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Explaining the importance of correlation between R&D and manufacturing of XR waveguides 

As the AR / VR / XR industry grows, it requires precise image quality measurements to build high-quality devices in a volume manufacturing environment. Until now, many XR manufacturers haven’t had the possibility of volume manufacturing. The industry has been focused on fine-tuning waveguide technology in an R&D environment. This is all changing, as market demands increase, and as manufacturers have the possibility of producing a large volume of devices. 

The principles of testing waveguides for XR devices remain the same in the R&D phase as production phase, but the primary objective is very different. In production environments, the manufacturer is interested in testing waveguides to see if they will pass or fail an acceptable range of image quality. This range should be previously defined in the R&D environment, where a wide variety of measurements are necessary to determine the quality of the waveguides across many parameters.  

During R&D, designs are being sampled, and materials are being explored. The metrology testing at this phase could be looking at upwards of 20 parameters (see graphic below) at different eye-box positions – asking for the utility of each parameter in defining the overall quality of the waveguide. 

Artboard 4

Once it moves into the production phase, these parameters are boiled down into a simple pass/fail system which is asking: Is this waveguide within the acceptable range for the best end-user experience? 

At OptoFidelity, our metrology uses the most precise measurement tools on the market today – and our measurements, and test results, are the same across both R&D and production environments. This correlation is critical to making volume production a reality. 

 

Why does correlation matter between R&D and production?  

The important parameters tested on waveguides are determined in the R&D environment, and these parameters used to define the pass/fail system required in the high-throughput, high-speed production environment. If these two environments aren’t correlated, the results will not match seamlessly together.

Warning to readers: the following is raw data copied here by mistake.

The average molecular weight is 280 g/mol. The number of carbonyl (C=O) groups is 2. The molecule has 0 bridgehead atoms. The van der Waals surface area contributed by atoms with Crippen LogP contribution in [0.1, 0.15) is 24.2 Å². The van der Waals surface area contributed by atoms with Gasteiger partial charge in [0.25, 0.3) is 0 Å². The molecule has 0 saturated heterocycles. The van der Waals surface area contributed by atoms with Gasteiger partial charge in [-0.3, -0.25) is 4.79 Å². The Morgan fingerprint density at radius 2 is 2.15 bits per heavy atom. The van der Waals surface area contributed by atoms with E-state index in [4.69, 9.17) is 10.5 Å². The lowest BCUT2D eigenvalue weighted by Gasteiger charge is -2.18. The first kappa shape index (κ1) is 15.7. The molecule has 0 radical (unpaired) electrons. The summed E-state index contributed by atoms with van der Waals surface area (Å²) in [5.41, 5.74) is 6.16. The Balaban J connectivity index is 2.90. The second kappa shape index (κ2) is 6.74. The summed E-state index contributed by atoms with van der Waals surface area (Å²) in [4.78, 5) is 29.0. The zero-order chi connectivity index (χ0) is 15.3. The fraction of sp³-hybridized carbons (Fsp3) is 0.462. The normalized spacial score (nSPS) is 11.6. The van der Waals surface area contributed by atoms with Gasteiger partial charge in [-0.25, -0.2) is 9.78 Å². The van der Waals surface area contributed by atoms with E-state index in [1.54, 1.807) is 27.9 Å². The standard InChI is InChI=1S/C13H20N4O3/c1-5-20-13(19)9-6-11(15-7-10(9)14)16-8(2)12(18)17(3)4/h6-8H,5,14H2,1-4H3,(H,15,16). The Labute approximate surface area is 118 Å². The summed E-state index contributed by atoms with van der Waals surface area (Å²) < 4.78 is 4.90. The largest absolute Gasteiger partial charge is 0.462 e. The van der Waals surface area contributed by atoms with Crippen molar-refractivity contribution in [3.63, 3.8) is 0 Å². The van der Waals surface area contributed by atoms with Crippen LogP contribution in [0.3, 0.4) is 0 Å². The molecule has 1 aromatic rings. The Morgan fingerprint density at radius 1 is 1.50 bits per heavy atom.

If questions arise in production that haven’t been explored previously in R&D, this exposes the process to wasted time, wasted materials, and increased expense. 

Because our Production IQ Test System (for volume manufacturing) correlates precisely with WG-IQ (for R&D phase), these questions are posed continually throughout the process, with correlated results.

 

What matters the most to manufacturers of XR devices? Data quality

XR manufacturers need access to reliable data. If a waveguide is found to be sub-optimal, it's crucial to address the issue as early as possible in the production line.

This means having data that is accurate and well-calibrated. In optical metrology, this depends on having the best equipment available today – such as what we use at OptoFidelity. Our high-quality measurement instruments include OptoColor – our measurement camera – and OptoProjector. In addition, it’s important to have precise optical alignment of the metrology system. For this, we utilize autocollimators, bringing the top specification available today.

 

How do manufacturers strike a balance between quality and throughput

Because our R&D and production phase measurements are correlated, we can assist manufacturers with one of the trickiest elements – ensuring a balance between a commercially viable manufacturing process and setting the standard for high-quality outcomes. 

That’s why it’s so important that parameters be defined in R&D to set a range for pass/fail in production. Once the waveguides are going through the high-speed production environment, the manufacturer doesn’t need as precise a picture of waveguide image quality at various eye-box locations and different measurement parameters – because that would make the process less cost-effective and too time-consuming. At that point, the manufacturer must have narrowed it down to the critical measurement parameters such that a pass/fail indicator is enough to determine adequate waveguide image quality.  

In this way, optical metrology ensures that a balance can be achieved, and volume manufacturing can become a reality. 

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